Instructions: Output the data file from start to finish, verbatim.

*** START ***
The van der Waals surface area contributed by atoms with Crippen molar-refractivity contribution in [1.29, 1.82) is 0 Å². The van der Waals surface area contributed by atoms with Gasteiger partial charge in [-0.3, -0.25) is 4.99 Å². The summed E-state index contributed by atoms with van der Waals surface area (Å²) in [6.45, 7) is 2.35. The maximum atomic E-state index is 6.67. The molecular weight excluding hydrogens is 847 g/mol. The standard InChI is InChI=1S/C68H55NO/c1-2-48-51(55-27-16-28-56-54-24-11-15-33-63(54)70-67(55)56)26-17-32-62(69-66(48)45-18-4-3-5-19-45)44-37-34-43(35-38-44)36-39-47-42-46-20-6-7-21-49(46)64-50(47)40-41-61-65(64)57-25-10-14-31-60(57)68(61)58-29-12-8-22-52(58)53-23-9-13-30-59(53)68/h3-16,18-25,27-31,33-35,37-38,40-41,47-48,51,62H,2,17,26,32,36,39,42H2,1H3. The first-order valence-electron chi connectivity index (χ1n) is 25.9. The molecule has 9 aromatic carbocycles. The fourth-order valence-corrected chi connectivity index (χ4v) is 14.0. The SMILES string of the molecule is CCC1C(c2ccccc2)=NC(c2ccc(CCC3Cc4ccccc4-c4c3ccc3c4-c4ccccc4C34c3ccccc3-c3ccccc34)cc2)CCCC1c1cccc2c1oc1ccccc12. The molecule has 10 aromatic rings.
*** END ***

The van der Waals surface area contributed by atoms with Crippen molar-refractivity contribution in [1.29, 1.82) is 0 Å². The van der Waals surface area contributed by atoms with Gasteiger partial charge in [-0.3, -0.25) is 4.99 Å². The summed E-state index contributed by atoms with van der Waals surface area (Å²) in [6.45, 7) is 2.35. The maximum atomic E-state index is 6.67. The molecular weight excluding hydrogens is 847 g/mol. The standard InChI is InChI=1S/C68H55NO/c1-2-48-51(55-27-16-28-56-54-24-11-15-33-63(54)70-67(55)56)26-17-32-62(69-66(48)45-18-4-3-5-19-45)44-37-34-43(35-38-44)36-39-47-42-46-20-6-7-21-49(46)64-50(47)40-41-61-65(64)57-25-10-14-31-60(57)68(61)58-29-12-8-22-52(58)53-23-9-13-30-59(53)68/h3-16,18-25,27-31,33-35,37-38,40-41,47-48,51,62H,2,17,26,32,36,39,42H2,1H3. The first-order valence-electron chi connectivity index (χ1n) is 25.9. The molecule has 9 aromatic carbocycles. The fourth-order valence-corrected chi connectivity index (χ4v) is 14.0. The SMILES string of the molecule is CCC1C(c2ccccc2)=NC(c2ccc(CCC3Cc4ccccc4-c4c3ccc3c4-c4ccccc4C34c3ccccc3-c3ccccc34)cc2)CCCC1c1cccc2c1oc1ccccc12. The molecule has 10 aromatic rings.